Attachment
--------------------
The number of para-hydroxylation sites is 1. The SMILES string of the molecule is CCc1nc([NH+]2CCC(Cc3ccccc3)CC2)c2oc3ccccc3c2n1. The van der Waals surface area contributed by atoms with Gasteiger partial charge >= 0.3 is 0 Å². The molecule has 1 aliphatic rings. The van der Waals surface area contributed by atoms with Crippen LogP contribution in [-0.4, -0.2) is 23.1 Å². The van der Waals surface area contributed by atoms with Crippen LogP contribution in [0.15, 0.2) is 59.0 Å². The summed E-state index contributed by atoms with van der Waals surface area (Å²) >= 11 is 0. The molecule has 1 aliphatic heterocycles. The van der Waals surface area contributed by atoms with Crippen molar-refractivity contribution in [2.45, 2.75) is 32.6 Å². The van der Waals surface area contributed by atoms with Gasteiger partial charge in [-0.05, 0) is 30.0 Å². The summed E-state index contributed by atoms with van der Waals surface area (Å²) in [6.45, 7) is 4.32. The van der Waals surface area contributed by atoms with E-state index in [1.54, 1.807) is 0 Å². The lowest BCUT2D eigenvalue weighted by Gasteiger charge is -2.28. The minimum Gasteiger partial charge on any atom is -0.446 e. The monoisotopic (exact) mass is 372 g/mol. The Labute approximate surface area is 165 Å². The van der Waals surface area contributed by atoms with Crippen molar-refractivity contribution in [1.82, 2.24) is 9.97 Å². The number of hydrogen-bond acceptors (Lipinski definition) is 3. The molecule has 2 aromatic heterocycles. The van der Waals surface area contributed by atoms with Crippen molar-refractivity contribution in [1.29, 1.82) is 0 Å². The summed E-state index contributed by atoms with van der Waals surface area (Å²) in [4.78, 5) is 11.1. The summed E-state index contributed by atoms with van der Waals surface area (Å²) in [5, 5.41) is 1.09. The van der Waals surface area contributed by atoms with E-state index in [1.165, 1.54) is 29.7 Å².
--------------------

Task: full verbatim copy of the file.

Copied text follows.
The number of para-hydroxylation sites is 1. The SMILES string of the molecule is CCc1nc([NH+]2CCC(Cc3ccccc3)CC2)c2oc3ccccc3c2n1. The van der Waals surface area contributed by atoms with Gasteiger partial charge >= 0.3 is 0 Å². The molecule has 1 aliphatic rings. The van der Waals surface area contributed by atoms with Crippen LogP contribution in [-0.4, -0.2) is 23.1 Å². The van der Waals surface area contributed by atoms with Crippen LogP contribution in [0.15, 0.2) is 59.0 Å². The summed E-state index contributed by atoms with van der Waals surface area (Å²) >= 11 is 0. The molecule has 1 aliphatic heterocycles. The van der Waals surface area contributed by atoms with Crippen molar-refractivity contribution in [2.45, 2.75) is 32.6 Å². The van der Waals surface area contributed by atoms with Gasteiger partial charge in [-0.05, 0) is 30.0 Å². The summed E-state index contributed by atoms with van der Waals surface area (Å²) in [6.45, 7) is 4.32. The van der Waals surface area contributed by atoms with E-state index in [1.54, 1.807) is 0 Å². The lowest BCUT2D eigenvalue weighted by Gasteiger charge is -2.28. The minimum Gasteiger partial charge on any atom is -0.446 e. The monoisotopic (exact) mass is 372 g/mol. The Labute approximate surface area is 165 Å². The van der Waals surface area contributed by atoms with Crippen molar-refractivity contribution in [1.82, 2.24) is 9.97 Å². The number of hydrogen-bond acceptors (Lipinski definition) is 3. The molecule has 2 aromatic heterocycles. The van der Waals surface area contributed by atoms with Crippen molar-refractivity contribution in [1.29, 1.82) is 0 Å². The summed E-state index contributed by atoms with van der Waals surface area (Å²) in [4.78, 5) is 11.1. The summed E-state index contributed by atoms with van der Waals surface area (Å²) in [5, 5.41) is 1.09. The van der Waals surface area contributed by atoms with E-state index in [1.165, 1.54) is 29.7 Å².